Coubertin Quote for Nov, 03
The grandeur and dignity of processions, the impressive splendor of ceremonies, the concurrence of all the arts, popular emotion and generous sentiment, must all collaborate together.Share
When asked why he revived the Olympic Games, Baron Pierre de Coubertin often said, in brief, “to ennoble sport.” As he saw it, sport had a vital role to play in education, and through the Games, he intended to infuse sport with a prestige that would elevate its role in society and provide the Olympic Movement with a respected voice of influence in international affairs. He knew that blending sport and culture in solemn ceremonies filled with meaningful rituals and symbols would be essential to help him achieve these goals—and he also knew that the nobility he wanted for sport would take time to develop. This quote is from his article, “Why I Revived the Olympic Games,” which appeared in the British Fortnightly Review in 1908 at the time of the first London Olympics.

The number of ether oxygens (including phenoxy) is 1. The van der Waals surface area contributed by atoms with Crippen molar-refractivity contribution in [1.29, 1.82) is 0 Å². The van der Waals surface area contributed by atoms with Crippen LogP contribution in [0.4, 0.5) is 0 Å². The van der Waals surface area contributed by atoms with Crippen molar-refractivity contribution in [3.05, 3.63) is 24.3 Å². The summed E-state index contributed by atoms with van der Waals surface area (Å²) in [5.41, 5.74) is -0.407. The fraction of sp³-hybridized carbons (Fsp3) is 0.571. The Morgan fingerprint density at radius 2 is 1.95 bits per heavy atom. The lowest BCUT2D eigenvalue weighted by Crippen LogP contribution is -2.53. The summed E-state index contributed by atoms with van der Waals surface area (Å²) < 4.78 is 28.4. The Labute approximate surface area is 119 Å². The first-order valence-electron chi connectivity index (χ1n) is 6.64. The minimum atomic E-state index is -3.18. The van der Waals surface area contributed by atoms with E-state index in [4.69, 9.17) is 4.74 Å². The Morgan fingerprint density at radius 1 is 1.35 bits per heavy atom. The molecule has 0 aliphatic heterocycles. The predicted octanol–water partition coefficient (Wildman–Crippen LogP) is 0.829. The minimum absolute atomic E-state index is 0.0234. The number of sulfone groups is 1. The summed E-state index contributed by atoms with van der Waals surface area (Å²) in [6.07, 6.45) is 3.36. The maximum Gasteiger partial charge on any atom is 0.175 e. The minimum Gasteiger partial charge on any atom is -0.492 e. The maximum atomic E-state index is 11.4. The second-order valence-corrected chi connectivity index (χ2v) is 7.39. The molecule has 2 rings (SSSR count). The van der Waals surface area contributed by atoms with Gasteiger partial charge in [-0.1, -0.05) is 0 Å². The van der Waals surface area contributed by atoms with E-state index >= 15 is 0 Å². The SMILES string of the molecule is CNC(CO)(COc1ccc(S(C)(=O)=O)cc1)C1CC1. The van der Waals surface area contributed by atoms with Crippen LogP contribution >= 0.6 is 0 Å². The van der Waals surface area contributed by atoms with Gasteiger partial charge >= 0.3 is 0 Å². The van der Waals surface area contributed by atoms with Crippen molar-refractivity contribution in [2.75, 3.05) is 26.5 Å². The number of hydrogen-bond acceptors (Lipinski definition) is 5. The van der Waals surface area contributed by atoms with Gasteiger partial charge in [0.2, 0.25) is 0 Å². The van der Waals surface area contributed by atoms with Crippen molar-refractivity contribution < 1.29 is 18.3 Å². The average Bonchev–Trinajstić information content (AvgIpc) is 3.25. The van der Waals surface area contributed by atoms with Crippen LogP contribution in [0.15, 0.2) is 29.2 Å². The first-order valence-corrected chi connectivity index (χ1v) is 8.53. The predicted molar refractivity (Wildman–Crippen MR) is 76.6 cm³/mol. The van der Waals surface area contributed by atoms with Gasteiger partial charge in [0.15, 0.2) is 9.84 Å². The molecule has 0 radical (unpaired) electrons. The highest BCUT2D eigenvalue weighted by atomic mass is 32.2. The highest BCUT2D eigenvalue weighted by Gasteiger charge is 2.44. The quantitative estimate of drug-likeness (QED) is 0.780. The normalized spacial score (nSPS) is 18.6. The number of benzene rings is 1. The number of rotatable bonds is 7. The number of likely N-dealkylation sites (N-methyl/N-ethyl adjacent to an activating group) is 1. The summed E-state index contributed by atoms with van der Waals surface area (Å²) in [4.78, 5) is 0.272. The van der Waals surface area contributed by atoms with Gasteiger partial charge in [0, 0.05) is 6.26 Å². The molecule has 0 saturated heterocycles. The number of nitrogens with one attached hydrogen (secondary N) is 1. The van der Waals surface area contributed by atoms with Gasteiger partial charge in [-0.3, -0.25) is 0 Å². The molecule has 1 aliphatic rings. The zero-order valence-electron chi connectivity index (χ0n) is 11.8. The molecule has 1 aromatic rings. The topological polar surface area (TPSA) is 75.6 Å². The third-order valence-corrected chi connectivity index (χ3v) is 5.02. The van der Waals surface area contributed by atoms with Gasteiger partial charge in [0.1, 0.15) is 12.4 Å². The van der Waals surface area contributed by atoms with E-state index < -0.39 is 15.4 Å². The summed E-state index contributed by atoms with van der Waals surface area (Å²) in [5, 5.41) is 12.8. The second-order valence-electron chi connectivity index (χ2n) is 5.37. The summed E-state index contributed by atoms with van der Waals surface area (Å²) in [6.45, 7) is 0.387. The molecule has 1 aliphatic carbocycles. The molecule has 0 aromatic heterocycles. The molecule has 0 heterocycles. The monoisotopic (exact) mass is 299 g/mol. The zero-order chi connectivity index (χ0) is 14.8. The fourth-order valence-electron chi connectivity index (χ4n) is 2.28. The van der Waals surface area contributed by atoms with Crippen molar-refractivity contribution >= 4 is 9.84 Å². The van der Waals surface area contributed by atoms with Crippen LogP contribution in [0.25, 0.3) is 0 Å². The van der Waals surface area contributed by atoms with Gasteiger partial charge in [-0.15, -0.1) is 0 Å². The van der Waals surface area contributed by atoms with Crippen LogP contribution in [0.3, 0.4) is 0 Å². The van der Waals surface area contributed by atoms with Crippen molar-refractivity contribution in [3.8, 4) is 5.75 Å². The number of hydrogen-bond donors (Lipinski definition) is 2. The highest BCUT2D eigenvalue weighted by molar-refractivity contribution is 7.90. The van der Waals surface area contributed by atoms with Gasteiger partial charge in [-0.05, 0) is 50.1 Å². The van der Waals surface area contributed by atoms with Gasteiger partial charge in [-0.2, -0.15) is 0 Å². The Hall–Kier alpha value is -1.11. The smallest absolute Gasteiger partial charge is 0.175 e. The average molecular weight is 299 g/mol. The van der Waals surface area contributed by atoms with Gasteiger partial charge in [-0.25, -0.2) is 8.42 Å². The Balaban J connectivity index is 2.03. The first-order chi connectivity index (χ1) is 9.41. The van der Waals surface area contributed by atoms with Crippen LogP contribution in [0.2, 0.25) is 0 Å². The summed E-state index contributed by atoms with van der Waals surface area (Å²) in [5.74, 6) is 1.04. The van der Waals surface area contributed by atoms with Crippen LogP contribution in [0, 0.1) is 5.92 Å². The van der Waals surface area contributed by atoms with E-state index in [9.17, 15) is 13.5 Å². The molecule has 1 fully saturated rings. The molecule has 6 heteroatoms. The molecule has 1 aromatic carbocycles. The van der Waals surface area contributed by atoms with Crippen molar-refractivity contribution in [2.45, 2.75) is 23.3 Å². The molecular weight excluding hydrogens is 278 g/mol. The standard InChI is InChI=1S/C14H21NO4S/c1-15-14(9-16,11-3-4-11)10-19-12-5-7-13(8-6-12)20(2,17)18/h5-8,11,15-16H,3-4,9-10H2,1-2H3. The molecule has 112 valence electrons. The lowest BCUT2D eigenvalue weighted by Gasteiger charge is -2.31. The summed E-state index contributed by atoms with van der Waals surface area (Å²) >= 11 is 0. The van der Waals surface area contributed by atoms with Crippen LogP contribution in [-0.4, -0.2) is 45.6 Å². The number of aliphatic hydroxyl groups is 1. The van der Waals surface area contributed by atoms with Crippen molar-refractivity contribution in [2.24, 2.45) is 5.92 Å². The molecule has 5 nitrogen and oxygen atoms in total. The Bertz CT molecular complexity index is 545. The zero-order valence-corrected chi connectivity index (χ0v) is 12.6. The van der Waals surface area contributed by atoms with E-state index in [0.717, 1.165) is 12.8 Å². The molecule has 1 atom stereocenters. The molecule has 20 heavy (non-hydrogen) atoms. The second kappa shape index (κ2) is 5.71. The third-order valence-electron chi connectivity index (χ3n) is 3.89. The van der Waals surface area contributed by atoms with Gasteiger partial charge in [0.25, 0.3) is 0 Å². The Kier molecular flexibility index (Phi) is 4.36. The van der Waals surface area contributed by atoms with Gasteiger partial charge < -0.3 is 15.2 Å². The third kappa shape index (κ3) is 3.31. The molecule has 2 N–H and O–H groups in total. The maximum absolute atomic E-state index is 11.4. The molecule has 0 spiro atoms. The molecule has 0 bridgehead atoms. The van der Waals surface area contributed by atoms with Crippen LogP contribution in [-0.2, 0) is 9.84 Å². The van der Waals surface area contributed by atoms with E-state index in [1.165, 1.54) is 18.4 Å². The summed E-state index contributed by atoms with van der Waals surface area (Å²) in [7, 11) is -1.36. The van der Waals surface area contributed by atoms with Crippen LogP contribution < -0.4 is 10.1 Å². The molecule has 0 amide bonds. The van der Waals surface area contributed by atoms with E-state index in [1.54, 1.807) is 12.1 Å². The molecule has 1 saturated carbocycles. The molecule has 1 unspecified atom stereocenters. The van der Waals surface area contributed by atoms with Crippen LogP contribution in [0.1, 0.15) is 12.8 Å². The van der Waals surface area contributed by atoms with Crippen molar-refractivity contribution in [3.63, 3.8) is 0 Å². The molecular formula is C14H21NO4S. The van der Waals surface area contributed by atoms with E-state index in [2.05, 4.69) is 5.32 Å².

“The grandeur and dignity of processions and attitudes, the impressive splendor of ceremonies, the concurrence of all the arts, popular emotion and generous sentiment, must all in some sort collaborate together. This cannot be achieved by a single Olympiad, nor even by three or four; it will need at least a quarter of a century. But, then, when one aspires to create or recreate institutions of this magnitude, the first condition is not to be in a hurry.”